The data from the Western Boundary Time Series (WBTS) project are freely available to all. The project scientists would appreciate it if the following acknowledgment was included in any publications that use this data;

"The Western Boundary Time Series data are made freely available on the Atlantic Oceanographic and Meteorological Laboratory web page (www.aoml.noaa.gov/phod/wbts/) and are funded by the NOAA Climate Observation Division."


Narrative Documents

Sea-Bird Dissolved Oxygen Sensor SBE 43 and SBE 43F

The SBE 43 is a dissolved oxygen sensor designed for marine applications. It incorporates a high-performance Clark polarographic membrane with a pump that continuously plumbs water through it, preventing algal growth and the development of anoxic conditions when the sensor is taking measurements.

Two configurations are available: SBE 43 produces a voltage output and can be incorporated with any Sea-Bird CTD that accepts input from a 0-5 volt auxiliary sensor, while the SBE 43F produces a frequency output and can be integrated with an SBE 52-MP (Moored Profiler CTD) or used for OEM applications. The specifications below are common to both.

Specifications

Housing Plastic or titanium
Membrane

0.5 mil- fast response, typical for profile applications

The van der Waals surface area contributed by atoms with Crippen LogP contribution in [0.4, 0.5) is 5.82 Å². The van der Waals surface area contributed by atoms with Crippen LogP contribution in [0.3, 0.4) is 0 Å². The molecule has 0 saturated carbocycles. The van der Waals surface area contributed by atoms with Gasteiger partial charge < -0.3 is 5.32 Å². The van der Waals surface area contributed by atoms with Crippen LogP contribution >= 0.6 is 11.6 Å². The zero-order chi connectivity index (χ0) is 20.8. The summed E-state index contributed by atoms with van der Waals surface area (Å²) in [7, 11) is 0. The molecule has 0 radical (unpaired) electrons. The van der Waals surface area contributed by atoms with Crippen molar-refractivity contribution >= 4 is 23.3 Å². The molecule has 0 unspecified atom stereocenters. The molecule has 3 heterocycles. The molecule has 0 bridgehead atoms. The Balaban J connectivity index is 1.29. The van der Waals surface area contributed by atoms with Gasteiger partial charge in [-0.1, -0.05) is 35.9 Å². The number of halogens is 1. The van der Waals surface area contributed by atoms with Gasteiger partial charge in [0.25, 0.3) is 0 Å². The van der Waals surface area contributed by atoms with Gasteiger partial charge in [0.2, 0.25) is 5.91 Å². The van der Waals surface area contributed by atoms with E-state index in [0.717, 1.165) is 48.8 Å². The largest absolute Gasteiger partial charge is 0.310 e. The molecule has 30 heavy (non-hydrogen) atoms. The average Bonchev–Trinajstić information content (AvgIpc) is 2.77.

1 mil- slower response, typical for moored applications

Depth rating

600 m (plastic) or 7000 m (titanium)

10500 m titanium housing available on request

Measurement range 120% of surface saturation
Initial accuracy 2% of saturation
Typical stability 0.5% per 1000 h

Further details can be found in the manufacturer's specification sheet.

Sea-Bird Electronics SBE 911 and SBE 917 series CTD profilers

The SBE 911 and SBE 917 series of conductivity-temperature-depth (CTD) units are used to collect hydrographic profiles, including temperature, conductivity and pressure as standard. Each profiler consists of an underwater unit and deck unit or SEARAM. Auxiliary sensors, such as fluorometers, dissolved oxygen sensors and transmissometers, and carousel water samplers are commonly added to the underwater unit.